Do you know about the possible complications of Rheumatoid Arthritis?

As you may already know, rheumatoid arthritis (RA) is both a disfiguring and debilitating disease.  Joint pain, stiffness, inflammation and damage can make it difficult to perform daily tasks.  Most RA patients find themselves worn out by daily activity and eventually some are unable to continue doing them.  We have been fortunate, however, that new therapies are available and more effective in slowing down or stopping joint damage. 


The hardest part for most patients, including myself, is the unpredictable nature of RA.  In other words, we never know when the next flare up will be.  We cannot plan for them and we cannot always stop them from happening.  It is possible to control to severity and we can find that some days are better than others.  With flare-ups being so unpredictable, it is not usual to become depressed as a result of associated anxiety and stress.

Joint pain, added stress and anxiety and depression make RA patients more vulnerable to developing disease complications.  This is because the autoimmune process that causes joint inflammation can also affect the eyes, lungs, skin, heart, blood vessels and other organs of the body.  Medications also cause unwanted side effects.

Recognizing early symptoms of potential complications

To manage complications of RA, it is important to recognize symptoms early and get appropriate treatment.  Here are some potential issues you should look out for.

  • ·         Skin problems: About 20% of RA patients will develop rheumatoid nodules.  These are lumps of tissues that generally appear under the skin on elbows, forearm, heels or fingers.  They are an indication of severe disease activity.  It is also possible for them to appear on the lungs or heart.  Inflammation of blood vessels called vasculitis causes skin changes and appear as ulcers on the skin. Other types of rashes/skin changes are possible with RA as a result of disease activity or medication so it is important to alert your doctor of any skin changes you develop.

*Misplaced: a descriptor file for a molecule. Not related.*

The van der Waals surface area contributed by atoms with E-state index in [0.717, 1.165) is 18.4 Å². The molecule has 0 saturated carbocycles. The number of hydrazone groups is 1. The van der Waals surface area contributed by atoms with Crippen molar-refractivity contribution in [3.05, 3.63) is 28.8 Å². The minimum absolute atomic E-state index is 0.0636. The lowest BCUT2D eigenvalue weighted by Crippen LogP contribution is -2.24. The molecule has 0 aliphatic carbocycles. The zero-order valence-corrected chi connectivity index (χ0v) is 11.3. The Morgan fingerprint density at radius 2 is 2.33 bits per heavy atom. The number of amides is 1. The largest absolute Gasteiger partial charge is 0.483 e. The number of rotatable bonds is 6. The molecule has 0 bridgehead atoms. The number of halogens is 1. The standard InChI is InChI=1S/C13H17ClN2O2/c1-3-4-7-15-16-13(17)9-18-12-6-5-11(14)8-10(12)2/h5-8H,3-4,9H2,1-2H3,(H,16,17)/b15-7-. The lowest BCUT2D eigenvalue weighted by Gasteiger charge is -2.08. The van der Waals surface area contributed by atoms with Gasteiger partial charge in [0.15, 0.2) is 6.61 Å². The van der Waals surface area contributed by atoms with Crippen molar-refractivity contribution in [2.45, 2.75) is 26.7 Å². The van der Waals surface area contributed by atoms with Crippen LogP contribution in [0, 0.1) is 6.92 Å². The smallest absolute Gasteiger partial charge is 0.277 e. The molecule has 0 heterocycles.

• ·         Eye problems: RA can affect the eyes in several ways.  These include inflammation on thin membrane and covering the white of the eye, called the sclera, or inflammation of the sclera. I have gone into detail about the eye conditions associated with RA in this post
    • o   Sjogren’s syndrome: With RA, you are at a higher risk of Sjogren’s.  This is a condition in which the immune system attacks the lacrimal glands, the glands which help us to produce tears.  Eyes can feel gritty and dry and if not treated can lead to infection and scaring of the membrane that covers the eye. RA patients should have regular eye exams but if you are already showing symptoms, let your doctor now about them.
  • ·         Heart and blood vessels:  Many RA patients have a collection of fluid between the pericardium and heart itself called pericardial effusion.   However, not all RA patients have symptoms.  Episodes of pericarditis or inflation of the heart membrane usually develop during flare periods. Persistent pericarditis can interfere with the heart’s ability to work property.  For more information on heart complications with RA, please review this article.
  • ·         Disease of the blood and blood forming cells: Many RA patients experience anemia which causes symptoms such as fatigue, rapid heartbeat, shortness of breath, leg cramps, insomnia and dizziness.  Sometimes, treatment to suppress the immune system can lead to thrombocytopenia, a condition where low levels of blood platelets are present. Felty’s syndrome is also a complication of RA, but fairly uncommon.   This is a condition where the spleen is enlarged and the white blood cell is low.  Felty’s syndrome increases the risk of lymphoma cancer (cancer of the lymph nodes).
  • ·         Lung problems: The same inflammatory process affecting the lining of the heart can also affect the lining of the lungs.  For more information on the various lung complications, please refer to this article.  RA treatment can also affect the lungs.  Methotrexate, for example, can affect the lungs and cause shortness of breath, cough and fever.  Symptoms, in this case, improve after the medication is stopped.
  • ·         Infection susceptibility:  People with RA are prone to infection which is both associated with the disease and medications to treat it.  If you think you have an infection, contact your treating physician for monitoring and treatment.
  • ·         Depression:  As mentioned, living with RA pain and limitations can take a toll on your emotional health.  For more information on RA and depression, please check out this article.

How you protect yourself from RA complications? 

Most patients do not think to mention things like moods, chest pain or dry eyes to their doctor, but it is very important to let your doctor know that you are experiencing these kinds of symptoms.  Your doctor can work with you to either treat your symptoms or act more aggressively in treating rheumatoid arthritis.  Whatever the route taken, your speaking up is the first and most important step in managing and resolving problems that have the potential to turn into serious complications.  


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